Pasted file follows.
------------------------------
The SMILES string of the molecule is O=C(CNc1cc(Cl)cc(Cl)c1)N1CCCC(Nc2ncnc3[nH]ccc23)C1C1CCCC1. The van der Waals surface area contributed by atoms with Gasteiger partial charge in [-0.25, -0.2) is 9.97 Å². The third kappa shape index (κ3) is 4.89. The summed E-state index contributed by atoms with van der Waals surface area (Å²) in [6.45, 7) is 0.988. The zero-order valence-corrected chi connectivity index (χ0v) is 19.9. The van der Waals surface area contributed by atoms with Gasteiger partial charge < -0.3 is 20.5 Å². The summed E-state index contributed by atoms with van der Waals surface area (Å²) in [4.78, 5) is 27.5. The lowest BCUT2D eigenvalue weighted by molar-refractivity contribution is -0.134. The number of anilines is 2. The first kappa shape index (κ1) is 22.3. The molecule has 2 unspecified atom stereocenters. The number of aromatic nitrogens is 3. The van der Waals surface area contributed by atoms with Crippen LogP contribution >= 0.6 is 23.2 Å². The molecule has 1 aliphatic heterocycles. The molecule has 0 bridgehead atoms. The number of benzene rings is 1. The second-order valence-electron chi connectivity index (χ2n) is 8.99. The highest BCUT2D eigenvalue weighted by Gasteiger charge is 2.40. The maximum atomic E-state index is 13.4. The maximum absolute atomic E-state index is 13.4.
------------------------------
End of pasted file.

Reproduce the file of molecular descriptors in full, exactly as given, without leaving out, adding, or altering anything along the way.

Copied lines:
The SMILES string of the molecule is O=C(CNc1cc(Cl)cc(Cl)c1)N1CCCC(Nc2ncnc3[nH]ccc23)C1C1CCCC1. The van der Waals surface area contributed by atoms with Gasteiger partial charge in [-0.25, -0.2) is 9.97 Å². The third kappa shape index (κ3) is 4.89. The summed E-state index contributed by atoms with van der Waals surface area (Å²) in [6.45, 7) is 0.988. The zero-order valence-corrected chi connectivity index (χ0v) is 19.9. The van der Waals surface area contributed by atoms with Gasteiger partial charge < -0.3 is 20.5 Å². The summed E-state index contributed by atoms with van der Waals surface area (Å²) in [4.78, 5) is 27.5. The lowest BCUT2D eigenvalue weighted by molar-refractivity contribution is -0.134. The number of anilines is 2. The first kappa shape index (κ1) is 22.3. The molecule has 2 unspecified atom stereocenters. The number of aromatic nitrogens is 3. The van der Waals surface area contributed by atoms with Crippen LogP contribution >= 0.6 is 23.2 Å². The molecule has 1 aliphatic heterocycles. The molecule has 0 bridgehead atoms. The number of benzene rings is 1. The second-order valence-electron chi connectivity index (χ2n) is 8.99. The highest BCUT2D eigenvalue weighted by Gasteiger charge is 2.40. The maximum atomic E-state index is 13.4. The maximum absolute atomic E-state index is 13.4.